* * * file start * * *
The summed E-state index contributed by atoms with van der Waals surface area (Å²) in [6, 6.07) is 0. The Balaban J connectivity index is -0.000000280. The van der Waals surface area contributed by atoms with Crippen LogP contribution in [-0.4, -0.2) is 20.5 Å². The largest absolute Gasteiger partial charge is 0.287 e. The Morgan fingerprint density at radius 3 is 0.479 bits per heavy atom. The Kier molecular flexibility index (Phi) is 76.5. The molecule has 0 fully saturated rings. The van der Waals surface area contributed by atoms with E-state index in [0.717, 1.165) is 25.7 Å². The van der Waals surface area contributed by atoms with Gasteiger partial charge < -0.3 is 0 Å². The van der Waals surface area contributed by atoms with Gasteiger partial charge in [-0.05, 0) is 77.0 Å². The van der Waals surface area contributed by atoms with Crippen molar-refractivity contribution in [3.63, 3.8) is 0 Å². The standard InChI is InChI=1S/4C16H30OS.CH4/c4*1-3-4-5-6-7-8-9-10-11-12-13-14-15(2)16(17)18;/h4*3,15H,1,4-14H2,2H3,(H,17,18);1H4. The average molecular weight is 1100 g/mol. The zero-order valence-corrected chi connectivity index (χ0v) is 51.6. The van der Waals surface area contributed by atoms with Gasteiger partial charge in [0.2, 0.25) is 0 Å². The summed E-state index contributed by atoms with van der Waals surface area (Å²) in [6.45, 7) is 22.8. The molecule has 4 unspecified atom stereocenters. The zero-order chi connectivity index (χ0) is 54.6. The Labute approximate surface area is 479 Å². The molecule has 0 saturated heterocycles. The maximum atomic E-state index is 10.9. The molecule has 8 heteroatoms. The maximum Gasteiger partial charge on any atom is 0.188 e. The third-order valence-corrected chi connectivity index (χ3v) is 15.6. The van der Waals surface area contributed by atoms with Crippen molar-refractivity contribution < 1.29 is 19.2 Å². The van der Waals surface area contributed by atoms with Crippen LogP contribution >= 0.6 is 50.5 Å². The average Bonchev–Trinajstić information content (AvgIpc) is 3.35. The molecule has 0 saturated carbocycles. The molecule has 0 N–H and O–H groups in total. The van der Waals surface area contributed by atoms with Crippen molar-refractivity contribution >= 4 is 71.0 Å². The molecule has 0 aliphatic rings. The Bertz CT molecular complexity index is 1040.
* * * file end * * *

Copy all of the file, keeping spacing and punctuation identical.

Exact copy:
The summed E-state index contributed by atoms with van der Waals surface area (Å²) in [6, 6.07) is 0. The Balaban J connectivity index is -0.000000280. The van der Waals surface area contributed by atoms with Crippen LogP contribution in [-0.4, -0.2) is 20.5 Å². The largest absolute Gasteiger partial charge is 0.287 e. The Morgan fingerprint density at radius 3 is 0.479 bits per heavy atom. The Kier molecular flexibility index (Phi) is 76.5. The molecule has 0 fully saturated rings. The van der Waals surface area contributed by atoms with E-state index in [0.717, 1.165) is 25.7 Å². The van der Waals surface area contributed by atoms with Gasteiger partial charge < -0.3 is 0 Å². The van der Waals surface area contributed by atoms with Gasteiger partial charge in [-0.05, 0) is 77.0 Å². The van der Waals surface area contributed by atoms with Crippen molar-refractivity contribution in [3.63, 3.8) is 0 Å². The standard InChI is InChI=1S/4C16H30OS.CH4/c4*1-3-4-5-6-7-8-9-10-11-12-13-14-15(2)16(17)18;/h4*3,15H,1,4-14H2,2H3,(H,17,18);1H4. The average molecular weight is 1100 g/mol. The zero-order valence-corrected chi connectivity index (χ0v) is 51.6. The van der Waals surface area contributed by atoms with Gasteiger partial charge in [0.2, 0.25) is 0 Å². The summed E-state index contributed by atoms with van der Waals surface area (Å²) in [6.45, 7) is 22.8. The molecule has 4 unspecified atom stereocenters. The zero-order chi connectivity index (χ0) is 54.6. The Labute approximate surface area is 479 Å². The molecule has 0 saturated heterocycles. The maximum atomic E-state index is 10.9. The molecule has 8 heteroatoms. The maximum Gasteiger partial charge on any atom is 0.188 e. The third-order valence-corrected chi connectivity index (χ3v) is 15.6. The van der Waals surface area contributed by atoms with Crippen molar-refractivity contribution < 1.29 is 19.2 Å². The van der Waals surface area contributed by atoms with Crippen LogP contribution >= 0.6 is 50.5 Å². The average Bonchev–Trinajstić information content (AvgIpc) is 3.35. The molecule has 0 saturated carbocycles. The molecule has 0 N–H and O–H groups in total. The van der Waals surface area contributed by atoms with Crippen molar-refractivity contribution >= 4 is 71.0 Å². The molecule has 0 aliphatic rings. The Bertz CT molecular complexity index is 1040.